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Gas Consumption For Carburizing
Although the advantages offered by the gas-fired furnace for ...

Pyrometers For Molten Metal
Pyrometers for molten metal are connected to portable thermoc...

Silicon
SILICON is a very widespread element (symbol Si), being an es...

Crucible Steel
Crucible steel is still made by melting material in a clay or...

Effect Of A Small Amount Of Copper In Medium-carbon Steel
This shows the result of tests by C. R. Hayward and A. B. Joh...

Pyrometry And Pyrometers
A knowledge of the fundamental principles of pyrometry, or th...

Annealing
ANNEALING can be done by heating to temperatures ranging from...

William Kelly's Air-boiling Process
An account of Bessemer's address to the British Association w...

Cutting-off Steel From Bar
To cut a piece from an annealed bar, cut off with a hack saw,...

Heat-treating Equipment And Methods For Mass Production
The heat-treating department of the Brown-Lipe-Chapin Company...

Hardening High-speed Steels
We will now take up the matter of hardening high-speed steels...

Calibration Of Pyrometer With Common Salt
An easy and convenient method for standardization and one whi...

Short Method Of Treatment
In the new method, the packed pots are run into the case-har...

Compensating Leads
By the use of compensating leads, formed of the same materia...

Heat Treatment Of Gear Blanks
This section is based on a paper read before the American Gea...

Preventing Decarbonization Of Tool Steel
It is especially important to prevent decarbonization in such...

Hardening High-speed Steel
In forging use coke for fuel in the forge. Heat steel slowly ...

Lathe And Planer Tools
FORGING.--Gently warm the steel to remove any chill, is parti...

Mushet And Bessemer
That Mushet was "used" by Ebbw Vale against Bessemer is, perh...

Robert Mushet
Robert (Forester) Mushet (1811-1891), born in the Forest of D...



Quenching Tool Steel






Category: HARDENING CARBON STEEL FOR TOOLS

To secure proper hardness, the cooling of quenching of steel is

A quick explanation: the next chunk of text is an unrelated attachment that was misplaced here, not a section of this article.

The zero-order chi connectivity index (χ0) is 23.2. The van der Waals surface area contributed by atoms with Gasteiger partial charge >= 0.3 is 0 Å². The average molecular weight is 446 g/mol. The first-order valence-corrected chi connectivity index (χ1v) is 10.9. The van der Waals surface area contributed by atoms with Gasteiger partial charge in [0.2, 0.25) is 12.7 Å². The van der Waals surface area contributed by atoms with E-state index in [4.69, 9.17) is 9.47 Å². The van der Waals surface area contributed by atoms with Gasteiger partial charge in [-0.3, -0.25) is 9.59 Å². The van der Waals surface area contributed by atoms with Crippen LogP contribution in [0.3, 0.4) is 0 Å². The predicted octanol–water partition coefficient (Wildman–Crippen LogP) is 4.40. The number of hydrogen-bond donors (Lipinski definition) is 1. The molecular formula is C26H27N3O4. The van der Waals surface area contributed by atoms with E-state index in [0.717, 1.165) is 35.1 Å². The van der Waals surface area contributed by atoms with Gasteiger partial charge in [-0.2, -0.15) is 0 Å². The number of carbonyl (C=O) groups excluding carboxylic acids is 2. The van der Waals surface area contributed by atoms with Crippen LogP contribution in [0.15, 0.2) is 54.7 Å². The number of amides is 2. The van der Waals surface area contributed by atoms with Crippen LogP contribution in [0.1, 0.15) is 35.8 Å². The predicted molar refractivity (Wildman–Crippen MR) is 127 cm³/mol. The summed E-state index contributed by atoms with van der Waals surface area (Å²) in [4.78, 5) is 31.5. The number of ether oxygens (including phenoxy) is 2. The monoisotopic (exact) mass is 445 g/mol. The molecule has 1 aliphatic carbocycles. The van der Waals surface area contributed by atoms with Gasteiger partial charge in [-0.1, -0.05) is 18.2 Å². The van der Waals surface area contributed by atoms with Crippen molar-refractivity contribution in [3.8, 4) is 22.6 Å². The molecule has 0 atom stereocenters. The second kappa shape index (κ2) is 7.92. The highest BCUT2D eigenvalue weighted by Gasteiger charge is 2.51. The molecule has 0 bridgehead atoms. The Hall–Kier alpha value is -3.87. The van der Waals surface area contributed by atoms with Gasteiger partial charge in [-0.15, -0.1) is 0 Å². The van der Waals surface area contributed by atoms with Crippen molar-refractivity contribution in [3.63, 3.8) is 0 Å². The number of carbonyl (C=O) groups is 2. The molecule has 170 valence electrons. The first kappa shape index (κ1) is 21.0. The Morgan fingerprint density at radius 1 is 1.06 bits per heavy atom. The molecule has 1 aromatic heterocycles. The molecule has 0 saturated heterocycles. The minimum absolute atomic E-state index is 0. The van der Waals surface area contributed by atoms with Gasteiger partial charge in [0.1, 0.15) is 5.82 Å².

as important as its heating. Quenching baths vary in nature, there
being a large number of ways to cool a piece of steel in contrast
to the comparatively few ways of heating it.

Plain water, brine and oil are the three most common quenching
materials. Of these three the brine will give the most hardness,
and plain water and oil come next. The colder that any of these
baths is when the piece is put into it the harder will be the steel;
but this does not mean that it is a good plan to dip the heated
steel into a tank of ice water, for the shock would be so great
that the bar would probably fly to pieces. In fact, the quenching
bath must be sometimes heated a bit to take off the edge of the
shock.

Brine solutions will work uniformly, or give the same degree of
hardness, until they reach a temperature of 150 deg.F. above which
their grip relaxes and the metals quenched in them become softer.
Plain water holds its grip up to a temperature of approximately
100 deg.F.; but oil baths, which are used to secure a slower rate of
cooling, may be used up to 500 deg. or more. A compromise is sometimes
effected by using a bath consisting of an inch or two of oil floating
on the surface of water. As the hot steel passes through the oil,
the shock is not as severe as if it were to be thrust directly
into the water; and in addition, oil adheres to the tool and keeps
the water from direct contact with the metal.

The old idea that mercury will harden steel more than any other
quenching material has been exploded. A bath consisting of melted
cyanide of potassium is useful for heating fine engraved dies and
other articles that are required to come out free from scale. One
must always be careful to provide a hood or exhaust system to get
rid of the deadly fumes coming from the cyanide pot.

The one main thing to remember in hardening tool steel is to quench
on a rising heat. This does not mean a rapid heating as a slow
increase in temperature is much better in every way.





Next: The Theory Of Tempering

Previous: Double Annealing



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